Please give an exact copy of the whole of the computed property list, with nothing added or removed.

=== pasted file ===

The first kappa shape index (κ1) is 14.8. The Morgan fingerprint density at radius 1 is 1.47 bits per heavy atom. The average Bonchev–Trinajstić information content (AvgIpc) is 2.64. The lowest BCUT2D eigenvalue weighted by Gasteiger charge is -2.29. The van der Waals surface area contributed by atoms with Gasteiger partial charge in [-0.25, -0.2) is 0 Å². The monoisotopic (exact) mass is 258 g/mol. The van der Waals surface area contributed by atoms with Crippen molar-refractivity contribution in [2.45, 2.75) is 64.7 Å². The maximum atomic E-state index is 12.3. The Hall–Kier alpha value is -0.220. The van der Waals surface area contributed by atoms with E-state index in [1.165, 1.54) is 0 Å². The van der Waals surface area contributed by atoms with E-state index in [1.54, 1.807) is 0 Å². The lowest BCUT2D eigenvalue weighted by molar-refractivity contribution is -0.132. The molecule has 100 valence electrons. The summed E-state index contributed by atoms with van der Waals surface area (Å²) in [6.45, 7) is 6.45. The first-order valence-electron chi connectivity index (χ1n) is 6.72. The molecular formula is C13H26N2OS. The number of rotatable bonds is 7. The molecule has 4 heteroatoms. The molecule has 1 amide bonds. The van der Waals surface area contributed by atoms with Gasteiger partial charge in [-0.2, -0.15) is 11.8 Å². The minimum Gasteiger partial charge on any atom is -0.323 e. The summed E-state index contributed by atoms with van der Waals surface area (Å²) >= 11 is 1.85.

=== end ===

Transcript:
The first kappa shape index (κ1) is 14.8. The Morgan fingerprint density at radius 1 is 1.47 bits per heavy atom. The average Bonchev–Trinajstić information content (AvgIpc) is 2.64. The lowest BCUT2D eigenvalue weighted by Gasteiger charge is -2.29. The van der Waals surface area contributed by atoms with Gasteiger partial charge in [-0.25, -0.2) is 0 Å². The monoisotopic (exact) mass is 258 g/mol. The van der Waals surface area contributed by atoms with Crippen molar-refractivity contribution in [2.45, 2.75) is 64.7 Å². The maximum atomic E-state index is 12.3. The Hall–Kier alpha value is -0.220. The van der Waals surface area contributed by atoms with E-state index in [1.165, 1.54) is 0 Å². The van der Waals surface area contributed by atoms with E-state index in [1.54, 1.807) is 0 Å². The lowest BCUT2D eigenvalue weighted by molar-refractivity contribution is -0.132. The molecule has 100 valence electrons. The summed E-state index contributed by atoms with van der Waals surface area (Å²) in [6.45, 7) is 6.45. The first-order valence-electron chi connectivity index (χ1n) is 6.72. The molecular formula is C13H26N2OS. The number of rotatable bonds is 7. The molecule has 4 heteroatoms. The molecule has 1 amide bonds. The van der Waals surface area contributed by atoms with Gasteiger partial charge in [-0.2, -0.15) is 11.8 Å². The minimum Gasteiger partial charge on any atom is -0.323 e. The summed E-state index contributed by atoms with van der Waals surface area (Å²) >= 11 is 1.85.